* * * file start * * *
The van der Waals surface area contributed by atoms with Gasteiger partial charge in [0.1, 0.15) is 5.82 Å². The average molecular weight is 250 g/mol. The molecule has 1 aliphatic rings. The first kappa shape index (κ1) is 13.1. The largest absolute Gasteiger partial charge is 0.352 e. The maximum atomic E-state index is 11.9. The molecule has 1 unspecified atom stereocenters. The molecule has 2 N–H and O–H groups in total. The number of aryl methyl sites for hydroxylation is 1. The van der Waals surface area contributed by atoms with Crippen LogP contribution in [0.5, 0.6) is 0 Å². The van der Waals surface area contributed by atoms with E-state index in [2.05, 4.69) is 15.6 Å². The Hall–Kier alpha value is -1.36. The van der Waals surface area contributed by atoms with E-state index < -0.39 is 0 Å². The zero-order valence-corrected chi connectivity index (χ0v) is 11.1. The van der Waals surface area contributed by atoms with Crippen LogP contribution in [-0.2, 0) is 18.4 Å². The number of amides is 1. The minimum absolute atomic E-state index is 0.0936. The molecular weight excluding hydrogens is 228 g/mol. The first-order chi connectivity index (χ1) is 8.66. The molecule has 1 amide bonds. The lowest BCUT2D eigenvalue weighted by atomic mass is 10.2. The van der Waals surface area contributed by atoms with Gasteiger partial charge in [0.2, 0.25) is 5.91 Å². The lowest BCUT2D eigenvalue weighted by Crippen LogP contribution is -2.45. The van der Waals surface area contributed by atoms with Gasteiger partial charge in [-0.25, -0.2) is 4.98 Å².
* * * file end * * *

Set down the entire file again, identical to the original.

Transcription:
The van der Waals surface area contributed by atoms with Gasteiger partial charge in [0.1, 0.15) is 5.82 Å². The average molecular weight is 250 g/mol. The molecule has 1 aliphatic rings. The first kappa shape index (κ1) is 13.1. The largest absolute Gasteiger partial charge is 0.352 e. The maximum atomic E-state index is 11.9. The molecule has 1 unspecified atom stereocenters. The molecule has 2 N–H and O–H groups in total. The number of aryl methyl sites for hydroxylation is 1. The van der Waals surface area contributed by atoms with Crippen LogP contribution in [0.5, 0.6) is 0 Å². The van der Waals surface area contributed by atoms with E-state index in [2.05, 4.69) is 15.6 Å². The Hall–Kier alpha value is -1.36. The van der Waals surface area contributed by atoms with E-state index < -0.39 is 0 Å². The zero-order valence-corrected chi connectivity index (χ0v) is 11.1. The van der Waals surface area contributed by atoms with Crippen LogP contribution in [-0.2, 0) is 18.4 Å². The number of amides is 1. The minimum absolute atomic E-state index is 0.0936. The molecular weight excluding hydrogens is 228 g/mol. The first-order chi connectivity index (χ1) is 8.66. The molecule has 1 amide bonds. The lowest BCUT2D eigenvalue weighted by atomic mass is 10.2. The van der Waals surface area contributed by atoms with Gasteiger partial charge in [0.2, 0.25) is 5.91 Å². The lowest BCUT2D eigenvalue weighted by Crippen LogP contribution is -2.45. The van der Waals surface area contributed by atoms with Gasteiger partial charge in [-0.25, -0.2) is 4.98 Å².